The plot is a hash of buddy cop flick cliches. Ken Jeong is on-hand as a hapless hacker who gets wrapped up with a drug kingpin played by Benjamin Bratt. Detective James Payton (Cube) is on the case, but of course rookie officer (and Payton's soon-to-be brother-in-law) Ben Barber (Hart) can't resist muscling his way in on the action. Everything about the 102-minute (feels twice that) film seems tired. Even the easy-going comic charisma between Cube and Hart becomes grating, with jokes falling flat and Hart's shtick feeling increasingly forced.
Universal's Blu-ray is, thankfully, not the disappointment the movie itself is: the 1080p high definition transfer is everything you'd expect from a modern action comedy. Audio is presented as a lossless DTS-HD 5.1 mix, with hip hop tunes and Christopher Lennertz's score coasting pleasantly above the usual cacophony of squealing tires and gunfire.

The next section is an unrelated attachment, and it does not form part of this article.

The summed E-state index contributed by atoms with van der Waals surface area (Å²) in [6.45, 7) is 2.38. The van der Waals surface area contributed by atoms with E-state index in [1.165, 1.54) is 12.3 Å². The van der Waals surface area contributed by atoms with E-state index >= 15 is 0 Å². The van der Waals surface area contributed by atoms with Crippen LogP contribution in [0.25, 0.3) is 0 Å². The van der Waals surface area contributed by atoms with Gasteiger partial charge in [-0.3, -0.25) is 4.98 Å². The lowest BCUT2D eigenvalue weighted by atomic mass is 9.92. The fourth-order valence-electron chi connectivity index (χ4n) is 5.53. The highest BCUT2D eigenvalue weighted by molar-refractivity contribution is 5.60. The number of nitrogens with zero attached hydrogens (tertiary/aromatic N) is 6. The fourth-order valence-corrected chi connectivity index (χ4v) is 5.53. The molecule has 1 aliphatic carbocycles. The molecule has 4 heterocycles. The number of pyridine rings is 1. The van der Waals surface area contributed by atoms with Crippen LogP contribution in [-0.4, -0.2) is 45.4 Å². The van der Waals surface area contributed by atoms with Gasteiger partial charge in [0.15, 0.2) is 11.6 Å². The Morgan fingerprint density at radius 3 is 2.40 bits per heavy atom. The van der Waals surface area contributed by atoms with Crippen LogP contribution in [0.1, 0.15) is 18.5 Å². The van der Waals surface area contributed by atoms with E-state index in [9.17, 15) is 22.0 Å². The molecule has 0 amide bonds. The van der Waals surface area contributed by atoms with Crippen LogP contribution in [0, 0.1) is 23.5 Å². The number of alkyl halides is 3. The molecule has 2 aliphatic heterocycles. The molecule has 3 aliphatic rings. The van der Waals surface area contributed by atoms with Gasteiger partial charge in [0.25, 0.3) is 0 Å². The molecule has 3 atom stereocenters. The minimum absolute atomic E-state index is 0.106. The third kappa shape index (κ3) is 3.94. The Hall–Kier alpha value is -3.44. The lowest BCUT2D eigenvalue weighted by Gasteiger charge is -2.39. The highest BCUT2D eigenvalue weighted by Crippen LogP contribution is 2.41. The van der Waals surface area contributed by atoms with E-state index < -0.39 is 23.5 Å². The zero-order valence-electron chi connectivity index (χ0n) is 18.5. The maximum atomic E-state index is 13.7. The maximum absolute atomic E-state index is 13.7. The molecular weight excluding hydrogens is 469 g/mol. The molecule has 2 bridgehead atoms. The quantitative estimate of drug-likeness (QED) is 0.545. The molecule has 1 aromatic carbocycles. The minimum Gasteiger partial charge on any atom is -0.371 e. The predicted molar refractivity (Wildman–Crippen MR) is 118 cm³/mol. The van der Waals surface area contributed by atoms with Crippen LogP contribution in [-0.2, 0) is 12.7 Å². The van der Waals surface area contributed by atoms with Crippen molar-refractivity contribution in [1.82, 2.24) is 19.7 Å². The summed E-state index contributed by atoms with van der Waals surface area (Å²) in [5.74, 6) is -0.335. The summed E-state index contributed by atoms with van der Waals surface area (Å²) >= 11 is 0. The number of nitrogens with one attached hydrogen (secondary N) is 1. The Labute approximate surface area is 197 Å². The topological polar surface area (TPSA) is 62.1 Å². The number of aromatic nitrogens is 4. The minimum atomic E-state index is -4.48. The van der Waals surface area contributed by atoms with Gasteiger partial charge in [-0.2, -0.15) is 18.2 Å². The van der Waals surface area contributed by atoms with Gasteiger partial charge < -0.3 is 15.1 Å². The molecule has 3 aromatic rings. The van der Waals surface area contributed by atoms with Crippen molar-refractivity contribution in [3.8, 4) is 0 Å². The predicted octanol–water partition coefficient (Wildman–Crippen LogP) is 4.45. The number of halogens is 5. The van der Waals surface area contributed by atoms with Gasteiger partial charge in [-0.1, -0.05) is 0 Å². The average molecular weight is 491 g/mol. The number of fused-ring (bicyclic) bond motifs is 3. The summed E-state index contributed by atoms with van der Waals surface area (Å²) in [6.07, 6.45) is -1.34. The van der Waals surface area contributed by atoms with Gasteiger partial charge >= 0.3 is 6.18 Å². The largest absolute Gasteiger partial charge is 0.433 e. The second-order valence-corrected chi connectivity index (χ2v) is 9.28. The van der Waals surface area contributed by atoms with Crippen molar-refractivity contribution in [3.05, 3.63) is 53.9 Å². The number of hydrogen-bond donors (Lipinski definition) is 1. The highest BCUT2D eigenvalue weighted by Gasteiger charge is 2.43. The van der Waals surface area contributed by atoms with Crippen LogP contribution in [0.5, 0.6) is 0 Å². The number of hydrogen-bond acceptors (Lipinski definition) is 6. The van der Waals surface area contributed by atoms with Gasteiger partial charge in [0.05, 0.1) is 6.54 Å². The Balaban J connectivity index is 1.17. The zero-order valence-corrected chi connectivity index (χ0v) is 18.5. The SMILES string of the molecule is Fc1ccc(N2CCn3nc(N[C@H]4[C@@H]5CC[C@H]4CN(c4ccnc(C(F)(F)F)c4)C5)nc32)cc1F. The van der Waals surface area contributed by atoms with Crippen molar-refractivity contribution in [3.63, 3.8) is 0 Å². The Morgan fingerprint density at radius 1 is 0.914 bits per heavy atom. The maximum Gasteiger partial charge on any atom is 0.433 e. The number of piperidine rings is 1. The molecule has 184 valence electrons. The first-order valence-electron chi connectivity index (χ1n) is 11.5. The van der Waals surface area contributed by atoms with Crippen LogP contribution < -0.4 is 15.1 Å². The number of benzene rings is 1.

Lots of fun features are really the reason Ride Along fans will want the BD. Director Tim Story provides audio commentary, probably the most substantial of the supplements. Less committed viewers might be fine with the 15-minute "Ride Along Round Table," in which Cube, Hart, Story, and producer Will Packer reminisce about making the film. Further detail is covered throughout "The Ride Diaries," a series of seven shorter featurettes (totaling about 20 minutes). There's a gag reel, several deleted scenes, and several additional featurettes (the best of which being "The New Recruits," which spends some time with series newbies Bratt, Jeong, and Olivia Munn).
Will there be a Ride Along 3? Part two cost a good bit more to make and earned a good bit less than the 2014 original. Ride Along 2 doesn't make a strong case for continuing the series.